‘If he gets some runs the rest will be history’: England coach Chris Silverwood backs misfiring Jos Buttler to recover from Test batting slump as hosts aim to level series against West Indies at Old Trafford
- Jos Buttler dropped Jermaine Blackwood, who scored a match-winning 95
- The England wicketkeeper has also managed just one fifty in 21 Test innings
- But Chris Silverwood believes he is one good knock away from regaining form
- Joe Root will return for the second Test against West Indies in Manchester
How England solve the problem of finally unlocking the Test potential of their most gifted player will dominate thoughts as they begin planning their latest attempt at a come from behind series victory.
The sight of Jos Buttler shaking his head and seemingly nursing a hand injury after dropping the catch on Sunday that would probably have won the first Test for England was a salutary reminder of the keeping dilemma that will not go away.
It was a rare lapse with the gloves in dropping Jermaine Blackwood on his way to a match-winning 95 for West Indies but it was perhaps a symptom of the wider issues with the bat that continue to haunt Buttler.
England will look to get the most out of wicketkeeper Jos Buttler ahead of the second Test
Buttler dropped West Indies’ batsman Jermaine Blackwood who went on to score a crucial 95
The man who is inventive, dynamic and destructive in white-ball cricket now has only one half century in his last 21 Test innings after twin failures at the Ageas Bowl and a selection recognised as one of Ed Smith’s most successful in 2018 is now under scrutiny.
‘Jos looked brilliant in practice coming into the game,’ said England coach Chris Silverwood yesterday as he looked back on a seventh defeat in the first Test of the last nine series. ‘He just needs to go on and make those big scores now, doesn’t he? He knows that.
‘From our point of view it’s just making sure he feels confident in the environment he’s in. We’ll give him the best chance to succeed and then if he has a day out and gets some runs the rest will be history.’
Buttler looks certain to have at least the second Test, that starts at his adopted home ground of Emirates Old Trafford on Thursday, to finally justify England’s faith but if he fails again then his red-ball time will be running out.
Buttler also struggled with the bat in Southampton, and has just one fifty in 21 Test innings now
But England coach Chris Silverwood has backed Buttler to put his poor form behind him
England still hope it will not come to that. They showed their belief in Buttler by banishing Jonny Bairstow to the white-ball squad ahead of the first Test and telling him his most realistic hopes of a red-ball return lie as a specialist batsman.
But that still leaves the most gifted keeper of them all and a batsman good enough to score a century on Test debut against Sri Lanka in Ben Foakes ready to step in.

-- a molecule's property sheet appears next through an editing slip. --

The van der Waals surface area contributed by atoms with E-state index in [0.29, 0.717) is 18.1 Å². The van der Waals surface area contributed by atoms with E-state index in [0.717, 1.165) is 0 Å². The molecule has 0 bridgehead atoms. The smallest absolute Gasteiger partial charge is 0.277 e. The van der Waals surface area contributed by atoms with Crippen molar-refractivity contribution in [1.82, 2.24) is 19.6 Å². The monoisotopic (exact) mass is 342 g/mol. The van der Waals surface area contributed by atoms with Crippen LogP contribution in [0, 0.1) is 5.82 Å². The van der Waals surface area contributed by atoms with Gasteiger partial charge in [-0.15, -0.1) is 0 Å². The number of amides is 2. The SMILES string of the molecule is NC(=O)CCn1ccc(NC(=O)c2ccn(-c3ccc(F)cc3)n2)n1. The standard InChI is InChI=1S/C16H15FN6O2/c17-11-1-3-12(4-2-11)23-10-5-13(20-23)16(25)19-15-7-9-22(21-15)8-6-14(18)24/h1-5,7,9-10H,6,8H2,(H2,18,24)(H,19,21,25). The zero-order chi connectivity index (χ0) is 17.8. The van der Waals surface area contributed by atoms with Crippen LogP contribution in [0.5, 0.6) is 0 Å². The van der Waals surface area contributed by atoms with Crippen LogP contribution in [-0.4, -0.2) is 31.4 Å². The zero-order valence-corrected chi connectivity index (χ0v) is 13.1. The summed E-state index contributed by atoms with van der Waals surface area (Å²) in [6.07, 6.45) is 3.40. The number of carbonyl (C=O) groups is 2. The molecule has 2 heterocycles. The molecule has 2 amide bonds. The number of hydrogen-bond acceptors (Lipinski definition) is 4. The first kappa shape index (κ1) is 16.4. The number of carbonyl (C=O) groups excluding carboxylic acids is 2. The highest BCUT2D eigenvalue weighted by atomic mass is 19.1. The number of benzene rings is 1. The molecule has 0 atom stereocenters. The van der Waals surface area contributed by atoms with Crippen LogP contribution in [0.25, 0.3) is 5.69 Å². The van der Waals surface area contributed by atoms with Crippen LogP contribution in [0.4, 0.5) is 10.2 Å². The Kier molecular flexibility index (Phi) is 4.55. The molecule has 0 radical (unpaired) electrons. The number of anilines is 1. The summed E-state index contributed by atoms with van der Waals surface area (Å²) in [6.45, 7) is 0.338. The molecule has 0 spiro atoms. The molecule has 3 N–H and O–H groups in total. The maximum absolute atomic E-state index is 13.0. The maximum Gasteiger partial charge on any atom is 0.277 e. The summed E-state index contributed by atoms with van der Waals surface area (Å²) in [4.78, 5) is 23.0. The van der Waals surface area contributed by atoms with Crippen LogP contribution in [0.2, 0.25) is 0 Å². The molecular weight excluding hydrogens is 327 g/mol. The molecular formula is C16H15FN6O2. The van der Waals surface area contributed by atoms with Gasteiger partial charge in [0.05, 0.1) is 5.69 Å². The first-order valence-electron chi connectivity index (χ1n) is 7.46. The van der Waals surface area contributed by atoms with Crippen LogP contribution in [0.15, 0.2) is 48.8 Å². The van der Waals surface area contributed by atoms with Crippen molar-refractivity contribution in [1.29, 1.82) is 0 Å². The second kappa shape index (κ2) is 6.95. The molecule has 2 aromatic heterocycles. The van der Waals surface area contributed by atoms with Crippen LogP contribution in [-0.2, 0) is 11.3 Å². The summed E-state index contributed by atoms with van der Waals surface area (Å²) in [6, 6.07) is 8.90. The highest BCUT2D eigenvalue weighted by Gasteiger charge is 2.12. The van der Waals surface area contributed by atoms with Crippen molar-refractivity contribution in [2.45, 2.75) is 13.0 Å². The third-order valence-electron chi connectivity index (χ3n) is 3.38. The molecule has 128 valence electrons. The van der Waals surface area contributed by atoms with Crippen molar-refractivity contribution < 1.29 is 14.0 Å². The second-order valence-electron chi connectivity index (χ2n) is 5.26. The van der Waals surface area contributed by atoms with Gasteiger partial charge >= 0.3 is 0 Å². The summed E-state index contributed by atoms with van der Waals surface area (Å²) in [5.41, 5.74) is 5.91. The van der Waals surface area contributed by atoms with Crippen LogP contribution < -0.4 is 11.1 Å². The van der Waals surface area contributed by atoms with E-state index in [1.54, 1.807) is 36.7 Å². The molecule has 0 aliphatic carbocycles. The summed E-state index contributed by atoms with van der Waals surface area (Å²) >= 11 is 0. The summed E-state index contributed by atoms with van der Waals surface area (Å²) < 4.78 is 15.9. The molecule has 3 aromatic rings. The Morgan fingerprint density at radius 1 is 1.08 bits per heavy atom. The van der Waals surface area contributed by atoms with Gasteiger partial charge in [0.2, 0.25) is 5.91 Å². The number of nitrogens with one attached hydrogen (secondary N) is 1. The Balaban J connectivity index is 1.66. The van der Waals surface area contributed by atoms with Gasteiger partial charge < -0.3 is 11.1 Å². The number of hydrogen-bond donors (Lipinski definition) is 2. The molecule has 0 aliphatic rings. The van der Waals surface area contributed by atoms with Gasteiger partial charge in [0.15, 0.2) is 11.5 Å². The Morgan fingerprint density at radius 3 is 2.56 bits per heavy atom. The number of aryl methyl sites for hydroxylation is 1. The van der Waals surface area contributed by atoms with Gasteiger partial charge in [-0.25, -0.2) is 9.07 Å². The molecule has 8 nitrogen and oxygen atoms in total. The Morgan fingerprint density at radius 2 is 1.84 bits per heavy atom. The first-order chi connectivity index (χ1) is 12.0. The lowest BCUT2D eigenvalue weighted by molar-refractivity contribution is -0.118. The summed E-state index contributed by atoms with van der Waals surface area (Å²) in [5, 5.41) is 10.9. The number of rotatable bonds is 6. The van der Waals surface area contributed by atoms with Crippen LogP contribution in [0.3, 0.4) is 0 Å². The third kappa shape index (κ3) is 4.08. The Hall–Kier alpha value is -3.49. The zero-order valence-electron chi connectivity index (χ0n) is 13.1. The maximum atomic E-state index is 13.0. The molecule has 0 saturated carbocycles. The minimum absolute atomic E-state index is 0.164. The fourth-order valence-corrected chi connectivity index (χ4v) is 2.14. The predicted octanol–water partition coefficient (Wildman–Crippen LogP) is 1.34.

‘I’m not going to go down the road of putting Jos under pressure because I don’t think that will help him,’ said Silverwood. ‘First and foremost we want to give him the best chance to succeed but, yes, we have a very good gloveman here in Ben Foakes.’
One man who looks sure to have reached the end of the road is Joe Denly, seems certain to make way for the returning captain Joe Root on Thursday even though he will remain in a second Test squad England will name today. Zak Crawley showed in Southampton he has the class and potential to be England’s long term No3, with Root back at four.
England showed their belief in Buttler by banishing Jonny Bairstow to the white-ball squad
Meanwhile, Joe Denly is likely to make way for England captain Joe Root for the second Test
‘We’re all desperate to see Joe do well,’ said Silverwood of Denly. ‘We can see he’s training and trying hard. He’s a great bloke which is why we want him to do well but yes he’s under pressure now.’
Silverwood echoed the views of stand-in captain Ben Stokes in supporting Stuart Broad after his outspoken mid-Test Sky interview on his omission from the attack but denied that the decision to leave him out was just about planning for the future and the Ashes.
‘I think Stuart handled himself very well,’ added the England coach. ‘What I did love about the interview, and the subsequent conversations I’ve had with him, is that passion. The drive is still there and Stuart still has a big role to play in this team. I’ve made that very clear to him.
‘The decision to leave him out was because of what we thought we needed on that pitch. We saw that some of the bowlers who did have an impact had pace. – Jofra’s spell on Sunday was as good as I’ve seen him. So pace did play a part and, as Ben did, I stand by the decision to leave Stuart out.’
Silverwood also insisted the decision to drop Stuart Broad was not based on Ashes planning